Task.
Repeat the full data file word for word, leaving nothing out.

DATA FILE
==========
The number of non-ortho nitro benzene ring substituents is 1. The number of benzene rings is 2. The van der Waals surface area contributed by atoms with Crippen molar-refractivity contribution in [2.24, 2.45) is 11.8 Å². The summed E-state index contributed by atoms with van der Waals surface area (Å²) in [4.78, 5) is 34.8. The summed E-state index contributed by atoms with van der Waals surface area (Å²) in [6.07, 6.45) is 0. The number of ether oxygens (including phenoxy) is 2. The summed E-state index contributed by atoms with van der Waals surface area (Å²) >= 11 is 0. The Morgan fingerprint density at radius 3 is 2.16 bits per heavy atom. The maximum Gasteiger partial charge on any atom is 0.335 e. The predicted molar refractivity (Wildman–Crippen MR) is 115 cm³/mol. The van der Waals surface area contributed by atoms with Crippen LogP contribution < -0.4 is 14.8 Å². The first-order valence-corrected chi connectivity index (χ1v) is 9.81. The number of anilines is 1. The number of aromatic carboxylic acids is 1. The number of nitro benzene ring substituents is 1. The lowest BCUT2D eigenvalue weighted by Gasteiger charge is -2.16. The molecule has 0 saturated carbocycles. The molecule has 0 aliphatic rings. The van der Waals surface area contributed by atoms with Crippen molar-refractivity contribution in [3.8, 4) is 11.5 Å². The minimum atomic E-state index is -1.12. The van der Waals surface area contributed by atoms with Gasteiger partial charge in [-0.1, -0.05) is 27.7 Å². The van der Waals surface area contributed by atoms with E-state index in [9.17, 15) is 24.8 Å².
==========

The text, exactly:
The number of non-ortho nitro benzene ring substituents is 1. The number of benzene rings is 2. The van der Waals surface area contributed by atoms with Crippen molar-refractivity contribution in [2.24, 2.45) is 11.8 Å². The summed E-state index contributed by atoms with van der Waals surface area (Å²) in [4.78, 5) is 34.8. The summed E-state index contributed by atoms with van der Waals surface area (Å²) in [6.07, 6.45) is 0. The number of ether oxygens (including phenoxy) is 2. The summed E-state index contributed by atoms with van der Waals surface area (Å²) >= 11 is 0. The Morgan fingerprint density at radius 3 is 2.16 bits per heavy atom. The maximum Gasteiger partial charge on any atom is 0.335 e. The predicted molar refractivity (Wildman–Crippen MR) is 115 cm³/mol. The van der Waals surface area contributed by atoms with Crippen LogP contribution < -0.4 is 14.8 Å². The first-order valence-corrected chi connectivity index (χ1v) is 9.81. The number of anilines is 1. The number of aromatic carboxylic acids is 1. The number of nitro benzene ring substituents is 1. The lowest BCUT2D eigenvalue weighted by Gasteiger charge is -2.16. The molecule has 0 saturated carbocycles. The molecule has 0 aliphatic rings. The van der Waals surface area contributed by atoms with Crippen molar-refractivity contribution in [3.8, 4) is 11.5 Å². The minimum atomic E-state index is -1.12. The van der Waals surface area contributed by atoms with Gasteiger partial charge in [-0.1, -0.05) is 27.7 Å². The van der Waals surface area contributed by atoms with E-state index in [9.17, 15) is 24.8 Å².